Group medical appointments-in which multiple patients meet with physicians, nurses, and specialists-can restore the team approach to treatment and foster mutual support.
IN A CONFERENCE ROOM AT CLEVELAND CLINIC, nearly a dozen patients, several physicians and nurses, and a social worker chat casually about the upcoming weekend. But then, within earshot of everyone, a physician begins discussing with a patient the results of her bone density test. Rather than granting the two privacy, everyone listens in. At least one other patient takes notes.
During a 90-minute session on this particular Friday afternoon, patients will discuss their most personal health concerns in front of other patients and listen to strangers discuss their problems. This is not a support group, a patient education program, or a group psychotherapy session-it's a shared medical appointment.
A shared medical appointment (SMA) is a physician-to-patient visit in the presence of other patients waiting their turns. Virtually everything-diagnoses, prescriptions, medical histories, and treatments-is discussed in the group setting.
Today, the SMA is conducted by Holly Thacker, MD, director of the Center for Specialized Women's Health at the Cleveland Clinic Foundation.
Jennifer Spolirito, LSW, the SMA behaviorist, greets patients in the conference room, helps them find seats, and instructs them on how the appointment will be run. She asks each to wear a name tag, with first name only, and requires them to sign a confidentiality form pledging not to divulge any information about their fellow patients.
Spolirito is the moderator, providing structure and order, giving health advice, and assessing patients' psy-chosocial needs. A behaviorist often is a nurse, a social worker, or a health psychologist.
Joining her is Mary McDonnell, RN.
"Jennifer or I-whoever is the facilitator for the appointment-am responsible for keeping the appointment orderly and getting Dr. Thacker out in 90 minutes so that she can see her other appointments," said McDonnell.
Thacker has been holding SMAs since July 2002, after receiving a barrage of appointment requests from patients concerned about hormone therapy. To meet the demand, she scheduled several patients at the same time in a conference room, and found it allowed her to educate women and answer their questions.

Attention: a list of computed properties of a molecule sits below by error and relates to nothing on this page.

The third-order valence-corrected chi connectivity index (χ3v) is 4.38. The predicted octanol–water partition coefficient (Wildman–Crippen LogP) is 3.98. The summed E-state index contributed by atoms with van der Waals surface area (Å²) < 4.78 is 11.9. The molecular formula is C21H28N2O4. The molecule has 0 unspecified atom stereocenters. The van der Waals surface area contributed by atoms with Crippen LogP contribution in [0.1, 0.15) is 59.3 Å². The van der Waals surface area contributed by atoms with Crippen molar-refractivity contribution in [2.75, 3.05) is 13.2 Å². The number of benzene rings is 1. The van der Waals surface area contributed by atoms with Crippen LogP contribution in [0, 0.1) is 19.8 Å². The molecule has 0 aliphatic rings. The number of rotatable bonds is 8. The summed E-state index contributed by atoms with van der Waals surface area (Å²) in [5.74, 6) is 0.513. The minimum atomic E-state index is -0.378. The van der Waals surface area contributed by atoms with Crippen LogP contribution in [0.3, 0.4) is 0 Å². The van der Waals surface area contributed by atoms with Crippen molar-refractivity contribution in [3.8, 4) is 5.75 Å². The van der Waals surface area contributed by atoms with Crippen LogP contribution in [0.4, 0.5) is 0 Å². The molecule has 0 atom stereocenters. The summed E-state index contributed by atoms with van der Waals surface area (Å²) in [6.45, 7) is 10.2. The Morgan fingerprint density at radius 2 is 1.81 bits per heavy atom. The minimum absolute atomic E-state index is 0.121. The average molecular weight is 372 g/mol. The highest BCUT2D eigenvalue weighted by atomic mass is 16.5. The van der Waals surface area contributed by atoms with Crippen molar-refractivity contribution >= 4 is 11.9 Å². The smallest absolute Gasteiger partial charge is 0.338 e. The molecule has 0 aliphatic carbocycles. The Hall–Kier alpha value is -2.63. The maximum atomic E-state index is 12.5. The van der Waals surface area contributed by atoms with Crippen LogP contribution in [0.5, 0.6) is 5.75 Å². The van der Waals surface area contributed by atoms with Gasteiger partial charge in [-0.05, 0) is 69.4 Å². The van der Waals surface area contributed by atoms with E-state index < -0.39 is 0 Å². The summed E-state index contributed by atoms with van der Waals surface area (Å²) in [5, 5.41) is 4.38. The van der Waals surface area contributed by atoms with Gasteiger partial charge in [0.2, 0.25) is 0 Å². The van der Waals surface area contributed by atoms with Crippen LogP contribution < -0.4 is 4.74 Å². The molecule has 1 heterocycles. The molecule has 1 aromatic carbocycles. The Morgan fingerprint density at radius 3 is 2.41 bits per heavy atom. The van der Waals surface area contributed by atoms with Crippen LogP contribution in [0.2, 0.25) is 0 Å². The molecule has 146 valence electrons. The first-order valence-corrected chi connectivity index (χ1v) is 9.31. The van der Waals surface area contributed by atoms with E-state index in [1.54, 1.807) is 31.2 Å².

Today's visit has 10 patients in attendance, and includes a resident physician, an endocrinologist, a behaviorist, and a nurse. Currently, Thacker conducts two weekly SMAs-one for follow-up care and another for physical exams. About 10 to 14 patients attend the follow-up SMA for 90 minutes. The physical exam SMA also lasts 90 minutes, but only six patients attend.
For exams, the group is split in half; three patients are examined in separate rooms, while the other three patients are in the conference room with the behaviorist addressing their medication, psychological, or educational needs.
McDonnell brings a patient into the room. The older woman is confused about why she is seeing Thacker in this forum and not in an exam room.
"Even though the SMA is explained to patients when they schedule the appointment," McDonnell said, "a few are surprised by the format."
"I am here for a bone density test. Why do I need to sit through this and not see Dr. Thacker?" the woman asked.
"Dr. Thacker will be seeing you with the group after your test, and will go over the results," McDonnell explained.
"I have to wait until all these people are seen?" she said, agitated.
McDonnell reassures her that if she is unable to stay for the entire 90-minute appointment, she can be one of the first to be seen and can leave afterward, or she can stay and learn from the rest of the appointments.
Thacker enters the room, says hello, takes off her lab coat, and sits at a computer terminal, her back to the group. One of the advantages of SMAs is that medical records are recorded in real time, meaning physicians won't lose information by waiting hours or days to record their notes.